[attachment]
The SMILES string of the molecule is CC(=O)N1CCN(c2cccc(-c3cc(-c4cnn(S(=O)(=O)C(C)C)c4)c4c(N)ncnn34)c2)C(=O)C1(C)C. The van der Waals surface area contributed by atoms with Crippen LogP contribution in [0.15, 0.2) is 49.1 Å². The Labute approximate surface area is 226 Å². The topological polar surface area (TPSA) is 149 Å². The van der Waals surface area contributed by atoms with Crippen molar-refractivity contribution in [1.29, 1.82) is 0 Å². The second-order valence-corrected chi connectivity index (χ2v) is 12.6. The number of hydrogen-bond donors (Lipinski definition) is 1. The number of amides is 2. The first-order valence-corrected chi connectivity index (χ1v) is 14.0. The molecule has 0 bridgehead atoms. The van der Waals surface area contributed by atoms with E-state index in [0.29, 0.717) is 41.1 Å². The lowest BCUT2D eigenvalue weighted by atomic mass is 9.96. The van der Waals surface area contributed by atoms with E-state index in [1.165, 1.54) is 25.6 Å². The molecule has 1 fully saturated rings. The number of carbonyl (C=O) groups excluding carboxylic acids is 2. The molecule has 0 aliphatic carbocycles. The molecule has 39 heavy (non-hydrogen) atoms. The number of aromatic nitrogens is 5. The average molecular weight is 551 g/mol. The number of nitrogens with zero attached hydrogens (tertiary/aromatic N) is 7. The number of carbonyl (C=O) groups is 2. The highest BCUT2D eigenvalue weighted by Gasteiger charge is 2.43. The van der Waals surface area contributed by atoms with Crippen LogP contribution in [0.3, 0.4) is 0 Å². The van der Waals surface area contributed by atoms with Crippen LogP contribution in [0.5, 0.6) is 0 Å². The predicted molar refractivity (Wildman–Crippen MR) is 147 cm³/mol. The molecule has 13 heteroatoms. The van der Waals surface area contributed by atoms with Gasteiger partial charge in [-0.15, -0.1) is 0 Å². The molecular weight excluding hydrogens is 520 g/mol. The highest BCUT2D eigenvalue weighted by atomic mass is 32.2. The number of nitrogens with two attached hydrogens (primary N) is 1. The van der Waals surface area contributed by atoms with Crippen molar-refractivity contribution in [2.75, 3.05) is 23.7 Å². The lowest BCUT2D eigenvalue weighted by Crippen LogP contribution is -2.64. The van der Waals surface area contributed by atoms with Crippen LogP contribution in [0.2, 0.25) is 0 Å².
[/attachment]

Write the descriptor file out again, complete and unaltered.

The SMILES string of the molecule is CC(=O)N1CCN(c2cccc(-c3cc(-c4cnn(S(=O)(=O)C(C)C)c4)c4c(N)ncnn34)c2)C(=O)C1(C)C. The van der Waals surface area contributed by atoms with Crippen LogP contribution in [0.15, 0.2) is 49.1 Å². The Labute approximate surface area is 226 Å². The topological polar surface area (TPSA) is 149 Å². The van der Waals surface area contributed by atoms with Crippen molar-refractivity contribution in [1.29, 1.82) is 0 Å². The second-order valence-corrected chi connectivity index (χ2v) is 12.6. The number of hydrogen-bond donors (Lipinski definition) is 1. The number of amides is 2. The first-order valence-corrected chi connectivity index (χ1v) is 14.0. The molecule has 0 bridgehead atoms. The van der Waals surface area contributed by atoms with E-state index in [0.29, 0.717) is 41.1 Å². The lowest BCUT2D eigenvalue weighted by atomic mass is 9.96. The van der Waals surface area contributed by atoms with E-state index in [1.165, 1.54) is 25.6 Å². The molecule has 1 fully saturated rings. The number of carbonyl (C=O) groups excluding carboxylic acids is 2. The molecule has 0 aliphatic carbocycles. The molecule has 39 heavy (non-hydrogen) atoms. The number of aromatic nitrogens is 5. The average molecular weight is 551 g/mol. The number of nitrogens with zero attached hydrogens (tertiary/aromatic N) is 7. The number of carbonyl (C=O) groups is 2. The highest BCUT2D eigenvalue weighted by Gasteiger charge is 2.43. The van der Waals surface area contributed by atoms with Crippen LogP contribution in [0.3, 0.4) is 0 Å². The van der Waals surface area contributed by atoms with Crippen LogP contribution in [0.5, 0.6) is 0 Å². The predicted molar refractivity (Wildman–Crippen MR) is 147 cm³/mol. The molecule has 13 heteroatoms. The van der Waals surface area contributed by atoms with Gasteiger partial charge in [-0.15, -0.1) is 0 Å². The molecular weight excluding hydrogens is 520 g/mol. The highest BCUT2D eigenvalue weighted by atomic mass is 32.2. The number of nitrogens with two attached hydrogens (primary N) is 1. The van der Waals surface area contributed by atoms with Crippen molar-refractivity contribution in [2.75, 3.05) is 23.7 Å². The lowest BCUT2D eigenvalue weighted by Crippen LogP contribution is -2.64. The van der Waals surface area contributed by atoms with Crippen LogP contribution in [0.2, 0.25) is 0 Å².